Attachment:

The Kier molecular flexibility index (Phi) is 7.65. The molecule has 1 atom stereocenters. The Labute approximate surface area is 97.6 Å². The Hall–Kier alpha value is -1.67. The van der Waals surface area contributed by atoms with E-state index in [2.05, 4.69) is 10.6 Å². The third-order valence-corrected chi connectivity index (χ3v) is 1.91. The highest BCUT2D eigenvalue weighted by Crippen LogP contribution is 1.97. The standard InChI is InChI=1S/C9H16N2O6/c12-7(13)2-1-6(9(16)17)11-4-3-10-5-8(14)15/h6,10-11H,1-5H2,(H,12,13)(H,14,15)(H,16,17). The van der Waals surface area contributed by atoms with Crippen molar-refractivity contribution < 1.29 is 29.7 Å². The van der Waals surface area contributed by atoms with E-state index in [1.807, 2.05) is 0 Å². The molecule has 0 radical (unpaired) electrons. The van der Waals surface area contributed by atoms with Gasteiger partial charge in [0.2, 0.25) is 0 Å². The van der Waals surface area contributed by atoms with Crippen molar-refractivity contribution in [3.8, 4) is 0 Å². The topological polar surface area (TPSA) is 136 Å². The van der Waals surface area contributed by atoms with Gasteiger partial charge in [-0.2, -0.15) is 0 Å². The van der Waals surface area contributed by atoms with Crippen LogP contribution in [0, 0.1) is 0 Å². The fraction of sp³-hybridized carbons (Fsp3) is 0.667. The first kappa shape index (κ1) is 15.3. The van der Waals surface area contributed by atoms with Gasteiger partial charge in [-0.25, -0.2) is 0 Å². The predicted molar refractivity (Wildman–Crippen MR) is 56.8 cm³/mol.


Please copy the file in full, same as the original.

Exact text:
The Kier molecular flexibility index (Phi) is 7.65. The molecule has 1 atom stereocenters. The Labute approximate surface area is 97.6 Å². The Hall–Kier alpha value is -1.67. The van der Waals surface area contributed by atoms with E-state index in [2.05, 4.69) is 10.6 Å². The third-order valence-corrected chi connectivity index (χ3v) is 1.91. The highest BCUT2D eigenvalue weighted by Crippen LogP contribution is 1.97. The standard InChI is InChI=1S/C9H16N2O6/c12-7(13)2-1-6(9(16)17)11-4-3-10-5-8(14)15/h6,10-11H,1-5H2,(H,12,13)(H,14,15)(H,16,17). The van der Waals surface area contributed by atoms with Crippen molar-refractivity contribution < 1.29 is 29.7 Å². The van der Waals surface area contributed by atoms with E-state index in [1.807, 2.05) is 0 Å². The molecule has 0 radical (unpaired) electrons. The van der Waals surface area contributed by atoms with Gasteiger partial charge in [0.2, 0.25) is 0 Å². The van der Waals surface area contributed by atoms with Crippen molar-refractivity contribution in [3.8, 4) is 0 Å². The topological polar surface area (TPSA) is 136 Å². The van der Waals surface area contributed by atoms with Gasteiger partial charge in [-0.2, -0.15) is 0 Å². The van der Waals surface area contributed by atoms with Crippen LogP contribution in [0, 0.1) is 0 Å². The fraction of sp³-hybridized carbons (Fsp3) is 0.667. The first kappa shape index (κ1) is 15.3. The van der Waals surface area contributed by atoms with Gasteiger partial charge in [-0.25, -0.2) is 0 Å². The predicted molar refractivity (Wildman–Crippen MR) is 56.8 cm³/mol.